Matt Gaetz: Kellyanne Conway's Skepticism Of Marijuana Shows 'Real Ignorance'

The Republican supports a bill to legalize the drug nationally.

Rep. Matt Gaetz (R-Fla.), a staunch ally of President Donald Trump’s, on Saturday derided presidential counselor Kellyanne Conway’s skepticism of legalizing marijuana, arguing it “shows a real ignorance” of science.

Gaetz, who recently voted in favor of the the Marijuana Opportunity, Reinvestment and Expungement (MORE) Act to end the federal ban on the drug, delivered a two-word message to Conway during a CNN appearance: “OK, boomer.”

The phrase originated with Gen Z and has been adopted by millennials to dismiss old school attitudes and highlight generational divides ― which is where Gaetz believes the cannabis debate rests, rather than on pure politics.

In a CNN interview in April, Conway raised concerns over legalization, stating that “there are many health professionals and employers increasingly concerned that this is not your grandfather or your father’s marijuana.”

“The TCH (sic) components are much stronger,” she added, intending to refer to tetrahydrocannabinol, otherwise known as THC, the chemical that produces a high. “We just can’t say it’s all good for all people at this moment. We’re very concerned about the effect on the brain among young people.”

Reacting to her past remarks on Saturday, Gaetz called it “a very boomer approach to marijuana if for no other reason that it’s actually THC, not TCH.”

(For the record, the Census Bureau defines baby boomers as those born between 1946 and 1964. Conway was born in 1967.)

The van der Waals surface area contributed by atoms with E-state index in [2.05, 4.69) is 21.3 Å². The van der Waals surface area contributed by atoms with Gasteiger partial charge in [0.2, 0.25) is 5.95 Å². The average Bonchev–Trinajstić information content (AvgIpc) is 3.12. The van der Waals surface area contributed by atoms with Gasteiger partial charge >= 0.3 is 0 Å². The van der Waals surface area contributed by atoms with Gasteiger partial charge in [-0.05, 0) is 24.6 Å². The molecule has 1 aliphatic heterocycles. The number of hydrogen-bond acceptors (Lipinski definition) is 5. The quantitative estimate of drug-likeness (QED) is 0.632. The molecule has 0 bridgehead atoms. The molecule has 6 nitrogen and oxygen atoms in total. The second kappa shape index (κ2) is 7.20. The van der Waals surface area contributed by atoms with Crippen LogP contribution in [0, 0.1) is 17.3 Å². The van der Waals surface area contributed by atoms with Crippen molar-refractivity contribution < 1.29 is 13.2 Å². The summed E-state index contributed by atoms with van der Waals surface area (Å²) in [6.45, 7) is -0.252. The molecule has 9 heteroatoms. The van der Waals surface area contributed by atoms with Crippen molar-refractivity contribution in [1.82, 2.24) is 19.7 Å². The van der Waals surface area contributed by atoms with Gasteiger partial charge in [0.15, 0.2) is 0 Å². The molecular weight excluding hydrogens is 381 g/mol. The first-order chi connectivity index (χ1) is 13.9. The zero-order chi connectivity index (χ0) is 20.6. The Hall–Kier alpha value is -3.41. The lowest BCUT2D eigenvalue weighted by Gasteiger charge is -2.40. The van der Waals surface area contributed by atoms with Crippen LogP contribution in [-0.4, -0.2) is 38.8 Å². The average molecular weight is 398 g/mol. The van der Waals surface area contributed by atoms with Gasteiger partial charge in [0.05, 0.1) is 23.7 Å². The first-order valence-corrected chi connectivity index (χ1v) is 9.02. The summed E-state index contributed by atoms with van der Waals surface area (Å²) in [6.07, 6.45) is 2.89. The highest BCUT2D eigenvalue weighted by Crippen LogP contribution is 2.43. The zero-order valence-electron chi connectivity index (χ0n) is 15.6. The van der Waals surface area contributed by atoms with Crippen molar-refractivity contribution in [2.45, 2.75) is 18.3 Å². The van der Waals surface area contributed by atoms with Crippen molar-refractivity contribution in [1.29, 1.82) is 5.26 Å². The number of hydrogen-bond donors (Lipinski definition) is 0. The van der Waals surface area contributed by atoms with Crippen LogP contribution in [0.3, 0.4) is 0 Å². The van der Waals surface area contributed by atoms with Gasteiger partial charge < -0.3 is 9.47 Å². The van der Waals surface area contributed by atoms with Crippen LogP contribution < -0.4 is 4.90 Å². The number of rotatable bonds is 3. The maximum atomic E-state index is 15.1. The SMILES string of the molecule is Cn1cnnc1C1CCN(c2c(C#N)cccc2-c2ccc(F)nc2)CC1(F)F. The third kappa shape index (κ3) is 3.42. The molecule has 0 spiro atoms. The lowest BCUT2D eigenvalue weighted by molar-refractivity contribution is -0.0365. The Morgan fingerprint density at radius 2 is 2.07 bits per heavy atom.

“I think that her reflection shows a real ignorance to the science demonstrating that in states where there are marijuana programs, you see a reduction in Schedule I drug recommendations, you also see a reduction in the types of overdoses that are crippling our country and hollowing out America,” Gaetz asserted. “So I think that if we have a lower acuity anti-pain alternative to heroin and opioids, I think that you’ll see the country do a lot better.”

Gaetz’s suggestion that marijuana legalization could be connected to fewer overdoses is not necessarily supported by data.

In June, a study published by the Proceedings of the National Academy of Sciences with the help of Stanford University researchers found that from 1999 to 2017, fatal opioid overdoses had risen in states with medical marijuana laws, as they had in some states without such laws. Similar research had found that from 1999 to 2010, opioid-overdose deaths had risen at a slower rate in states with medical marijuana laws.

The newer study concluded that any claims of an association between marijuana and opioid overdoses are likely “spurious,” and if there is a link, it “cannot be rigorously discerned with aggregate data.” (However, the authors also supported further research into the “therapeutic potential of cannabis.”)

Gaetz was one of two Republicans on the House Judiciary Committee to vote for the MORE Act, which passed the panel on Wednesday and has broad Democratic support.

The bill would remove marijuana from the Controlled Substances Act, thus federally decriminalizing the drug. It would also expunge federal marijuana convictions, and place a 5% sales tax on cannabis products. The funds would be used to assist those affected by the “war on drugs,” providing them with job training and substance abuse treatment.

Go To Homepage

Popular in the Community